What if people thought meetings were actually work?

Every retrospective I do on every project seems to include the conclusion that “we need less meetings, less emails and more communication”.

In fact SCRUM and agile approaches even try to define the bare minimum number of meetings that are needed and only have them (Actually one of my friends claims that they have removed all the meetings – “In agile we don’t have meetings, we only have workshops.  Meetings are discussions and Workshops produce something tangible each time”).

Yet the reality seems to remain that meetings (or workshops, or gatherings, or war councils) often end up getting in the way of doing the real work:

So what would you do if you had to look at the return on investment of each meeting?  Would they actually stack up from the point of view of making money for shareholders, making life easier for the crew or improving the experience for our customers?

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A general guide to agile practices (actually a link to one)

I don’t normally publish links on this blog since I prefer to add my own views or approaches.

But there is not much I can add to this one.

People sometimes ask me for links to some of the material they see, either in course material or when I go wild and draw random things on the whiteboard/wall. So here is a link to a new initiative set up by the agile alliance. It appears they are finding and listing the wide range of techniques that people describe as “agile”.

It will no doubt be a good place to go if you are trying to understand the different “agile” practices  and potentially how they link together.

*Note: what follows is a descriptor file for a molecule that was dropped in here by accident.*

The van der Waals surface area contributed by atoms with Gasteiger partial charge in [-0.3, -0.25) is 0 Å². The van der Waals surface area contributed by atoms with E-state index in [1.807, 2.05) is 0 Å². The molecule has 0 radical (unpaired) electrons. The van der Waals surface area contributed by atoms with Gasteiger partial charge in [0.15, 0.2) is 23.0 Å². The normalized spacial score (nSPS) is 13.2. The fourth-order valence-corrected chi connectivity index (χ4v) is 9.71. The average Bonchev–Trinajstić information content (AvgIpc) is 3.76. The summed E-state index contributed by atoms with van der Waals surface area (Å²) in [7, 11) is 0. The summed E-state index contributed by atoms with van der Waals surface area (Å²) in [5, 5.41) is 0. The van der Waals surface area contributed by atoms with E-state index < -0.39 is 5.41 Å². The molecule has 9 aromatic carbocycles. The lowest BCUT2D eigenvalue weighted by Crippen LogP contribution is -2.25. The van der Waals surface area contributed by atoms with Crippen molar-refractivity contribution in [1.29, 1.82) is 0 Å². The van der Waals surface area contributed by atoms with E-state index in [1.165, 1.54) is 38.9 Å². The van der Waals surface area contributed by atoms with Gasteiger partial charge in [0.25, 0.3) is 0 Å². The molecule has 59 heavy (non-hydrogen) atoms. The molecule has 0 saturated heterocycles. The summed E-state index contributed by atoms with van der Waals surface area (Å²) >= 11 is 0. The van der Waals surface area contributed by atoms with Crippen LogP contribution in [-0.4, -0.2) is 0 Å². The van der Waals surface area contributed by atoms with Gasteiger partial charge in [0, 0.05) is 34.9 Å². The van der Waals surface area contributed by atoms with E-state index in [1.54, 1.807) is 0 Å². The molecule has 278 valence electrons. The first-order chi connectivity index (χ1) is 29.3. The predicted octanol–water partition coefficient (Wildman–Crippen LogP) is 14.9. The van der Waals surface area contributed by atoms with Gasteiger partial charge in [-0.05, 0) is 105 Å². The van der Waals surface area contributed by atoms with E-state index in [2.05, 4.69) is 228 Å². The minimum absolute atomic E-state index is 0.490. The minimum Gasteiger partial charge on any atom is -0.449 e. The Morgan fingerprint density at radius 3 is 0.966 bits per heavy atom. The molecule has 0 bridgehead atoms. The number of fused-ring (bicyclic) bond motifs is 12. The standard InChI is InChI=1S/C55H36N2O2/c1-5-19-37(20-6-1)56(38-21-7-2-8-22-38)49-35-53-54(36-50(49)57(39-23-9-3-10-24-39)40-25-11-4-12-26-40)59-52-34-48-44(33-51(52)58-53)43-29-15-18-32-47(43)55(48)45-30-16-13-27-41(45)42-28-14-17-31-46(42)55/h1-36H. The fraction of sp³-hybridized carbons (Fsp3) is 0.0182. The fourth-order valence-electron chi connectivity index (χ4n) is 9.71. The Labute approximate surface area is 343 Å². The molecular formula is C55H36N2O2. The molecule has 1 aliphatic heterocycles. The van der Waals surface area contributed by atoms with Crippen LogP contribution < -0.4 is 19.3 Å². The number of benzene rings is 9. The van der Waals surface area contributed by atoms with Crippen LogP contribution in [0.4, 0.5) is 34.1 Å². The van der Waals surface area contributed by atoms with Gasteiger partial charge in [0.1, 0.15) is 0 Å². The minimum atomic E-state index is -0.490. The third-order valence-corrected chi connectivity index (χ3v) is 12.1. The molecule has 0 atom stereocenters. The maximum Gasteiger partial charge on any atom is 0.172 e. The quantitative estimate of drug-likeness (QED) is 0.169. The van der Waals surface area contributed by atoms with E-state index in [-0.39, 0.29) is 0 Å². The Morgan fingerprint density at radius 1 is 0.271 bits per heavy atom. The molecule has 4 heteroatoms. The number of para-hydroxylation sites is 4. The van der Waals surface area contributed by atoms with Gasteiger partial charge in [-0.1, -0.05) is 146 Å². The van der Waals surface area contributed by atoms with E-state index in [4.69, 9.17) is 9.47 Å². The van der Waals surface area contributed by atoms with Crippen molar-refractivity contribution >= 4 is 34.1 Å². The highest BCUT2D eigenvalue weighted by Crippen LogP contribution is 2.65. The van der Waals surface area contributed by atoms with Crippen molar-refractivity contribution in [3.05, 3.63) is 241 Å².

Regression testing days 3 to 7

This article is part of a series on making regression testing useful rather than painful. The most recent article was (as you would guess from the title to this one) about day 2 of our regression testing adventure.

So far we have been looking at how to do some testing, and then do some basic scripting and mapping as we do more testing. In doing so we have (hopefully) been learning more about the system we are building but our main focus is on making sure it is still performing the way we want to.

Now we are going to evolve our testing onto a proper OODA loop.  I have created another article to explain what an OODA loop is, but for our purposes it means this:

How fast and how well can the team move between the following 4 tasks?

  1. Observe the world around them – the way users are operating, the way the system is performing and the way things are coming together.
  2. Orient themselves or make sense of all that data (interpreting, analysing, integrating and assessing).
  3. Decide what to do next with all that information.
  4. Act on their decisions as a cohesive group.

To do this we need a little lesson in OODA regression testing theory

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It is technically impossible, but is it really?

I was watching Star Trek a couple of weeks ago and I was thinking – wouldn’t it be cool if work was just like Star Trek.

Then I realised that work is actually a lot more like Star Trek than I thought it was, so let me explain:

The whole crew nearly die in every episode in Star Trek (we don’t nearly die each week, which is good).  Since they are in a starship, the Star Trek crew’s survival almost always depends on their ability to work with technology. But I guess the show would be a little boring if everything worked as planned:

Captain: Yikes – that looks like a rare Lithiam based ameoba that eats starships, we need to warp out immediately

Pilot: No problem, the engines are working well within their design perimeters.  We have escaped easily.

(end of episode)

We don’t see many episodes like this though, we see the ones where they are in real trouble.

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